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Pigskinapalooza 2011 Has A Rough Start

The southern football journey I've dubbed Pigskinapalooza 2011 got of to a rocky start yesterday with Kentucky turning in an embarassing performance in front of a high school crowd 24,000 people at LP Field against the Western Kentucky University Hilltoppers.  Things started out well enough.  As planned, we got the kids off the bus and were on the road by 3. This is my sixth trip to see the Wildcats play a football game in Nashville, and unlike the four Music City Bowl trips (the other was in 2007 at Vandy), the 65 South didn't resemble a parking lot from Bowling Green all the way to NashVegas. I always feel left out in these little armadas because I cannot put UK flags or magnets on my car.  My magnets always get stolen and flags lost due to my own stupidity of rolling down my window at inappropriate times.  I've probably lost $150 of UK memorabilia over the years for one of these two reasons.  As such, my house is now a no magnet or flag zone.

In any event, we didn't hit traffic until about five miles out.  Prior to that, the highlight of the trip was a sign that said, "Used Cows for Sale" on the side of the road.  Once we got through the Nashville rush hour grind (I've been here for business some and it was worse than I remember) check-in and a hotel shuttle to downtown was a breeze.  

Unlike at the MCB games of yore, there was no real atmosphere in downtown Nashville and I ran into no one I knew. We went in for dinner at Jimmy Buffett's Margaritaville, a pretty cynical tourist trap but our best kid friendly choice at the spur of the moment.  I will say this for Jimmy, the western style bacon burger was out of this world good.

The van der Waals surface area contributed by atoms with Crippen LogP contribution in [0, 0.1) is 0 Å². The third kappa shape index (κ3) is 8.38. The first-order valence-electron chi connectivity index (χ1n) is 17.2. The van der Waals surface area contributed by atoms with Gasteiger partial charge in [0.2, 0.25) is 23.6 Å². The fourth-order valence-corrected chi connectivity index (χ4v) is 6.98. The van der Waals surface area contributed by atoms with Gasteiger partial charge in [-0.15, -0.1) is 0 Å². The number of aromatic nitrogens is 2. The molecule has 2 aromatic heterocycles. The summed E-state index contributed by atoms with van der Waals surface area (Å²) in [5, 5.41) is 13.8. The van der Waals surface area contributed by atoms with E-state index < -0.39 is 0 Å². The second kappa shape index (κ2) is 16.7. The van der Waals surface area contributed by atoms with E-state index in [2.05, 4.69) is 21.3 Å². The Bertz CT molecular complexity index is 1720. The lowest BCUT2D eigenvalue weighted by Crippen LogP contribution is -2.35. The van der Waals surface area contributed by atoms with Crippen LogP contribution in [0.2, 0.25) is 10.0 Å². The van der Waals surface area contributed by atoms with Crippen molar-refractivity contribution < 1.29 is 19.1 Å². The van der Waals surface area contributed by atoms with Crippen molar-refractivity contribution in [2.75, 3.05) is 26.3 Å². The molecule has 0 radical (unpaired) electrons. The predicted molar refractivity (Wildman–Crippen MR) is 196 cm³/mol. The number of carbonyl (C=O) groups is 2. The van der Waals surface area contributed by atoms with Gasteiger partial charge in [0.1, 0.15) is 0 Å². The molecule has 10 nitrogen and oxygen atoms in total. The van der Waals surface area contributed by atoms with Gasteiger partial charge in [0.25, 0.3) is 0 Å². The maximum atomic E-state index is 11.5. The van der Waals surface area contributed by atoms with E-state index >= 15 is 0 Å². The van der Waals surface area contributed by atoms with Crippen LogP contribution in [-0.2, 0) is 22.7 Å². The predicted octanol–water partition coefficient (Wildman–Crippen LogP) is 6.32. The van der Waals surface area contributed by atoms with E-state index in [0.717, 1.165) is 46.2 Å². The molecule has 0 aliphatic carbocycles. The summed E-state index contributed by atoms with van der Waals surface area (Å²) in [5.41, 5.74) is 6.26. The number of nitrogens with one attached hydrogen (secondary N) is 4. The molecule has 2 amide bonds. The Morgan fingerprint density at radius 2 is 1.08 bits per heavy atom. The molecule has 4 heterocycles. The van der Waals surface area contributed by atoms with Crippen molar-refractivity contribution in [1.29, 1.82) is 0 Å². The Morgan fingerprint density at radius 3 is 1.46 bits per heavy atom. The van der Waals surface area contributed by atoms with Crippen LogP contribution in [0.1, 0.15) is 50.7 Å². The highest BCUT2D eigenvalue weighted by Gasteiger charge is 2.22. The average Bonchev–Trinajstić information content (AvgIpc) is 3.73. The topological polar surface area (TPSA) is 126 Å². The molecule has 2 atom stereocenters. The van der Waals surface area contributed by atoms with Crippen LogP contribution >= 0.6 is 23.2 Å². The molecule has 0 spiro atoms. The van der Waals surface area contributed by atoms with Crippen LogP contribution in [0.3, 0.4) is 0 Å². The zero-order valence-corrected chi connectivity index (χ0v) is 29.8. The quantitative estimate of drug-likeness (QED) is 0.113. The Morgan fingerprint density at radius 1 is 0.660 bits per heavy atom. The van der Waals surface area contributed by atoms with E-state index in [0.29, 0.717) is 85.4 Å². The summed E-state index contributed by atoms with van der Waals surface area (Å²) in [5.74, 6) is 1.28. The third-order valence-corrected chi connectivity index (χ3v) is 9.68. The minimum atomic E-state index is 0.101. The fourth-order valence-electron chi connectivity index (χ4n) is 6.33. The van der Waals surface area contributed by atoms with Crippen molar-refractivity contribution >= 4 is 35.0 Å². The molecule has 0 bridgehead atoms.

Someone at LP Field decided that since not many people were coming, they'd only hire 7 or 8 people to work the gates. This led to an absurd bottleneck to get into the game, and I'm guessing a ton of people missed kickoff. There was some vigorous patting down at the gate, which I find kind of funny.  Here is how this works.  If you are 22, beligerantly drunk and wearing fraternity letters, you will likely fail at bringing alcohol into the stadium.  No one over the age of 29 and an IQ over 100 has ever been caught, period.  You aren't busting a guy like me at the door.  Last night, though, I opted for a more dignified approach of paying $7 for a warm Bud Light every quarter or so.  It was that kind of night.

The last time I was at LP Field was the 2009 Music City Bowl.  It is the coldest I've ever been at a sporting event.  Last night was quite the opposite.  It may have been the most I've sweated without actually doing something in my whole life. We settled into our seats and it was quickly clear that this wasn't an ordinary UK football crowd.  These were people who lived nearby who decided to watch their alma mater play a game.  With the exception of a woman in front of me, no one around seemed to know any of the players, the context of the game, or really what was happening.  People complained about others standing up (even at appropriate times) and not even my kids could get a chant going.  Very odd.  

Guys, the game was the game.  Suffice to say, I agree with everything Ken Howlett said in his column last night.  I have a lot of profoundly negative thoughts that I am going to keep to myself in hopes that we can bounce back next week and put it behind us. The only saving grace is that we are 1-0 and not 0-1.

I am pecking this out in my hotel room where my son is still racked out asleep.  My wife and daughter have moved on to greener pastures and the only sound is the hardest working hotel AC unit in show business.  At some point I will roust him and we will head on to Atlanta for the weekend.   As I head down for tonight's high school contest, no doubt I will ask, can Daron and Zack Blaylock play offense?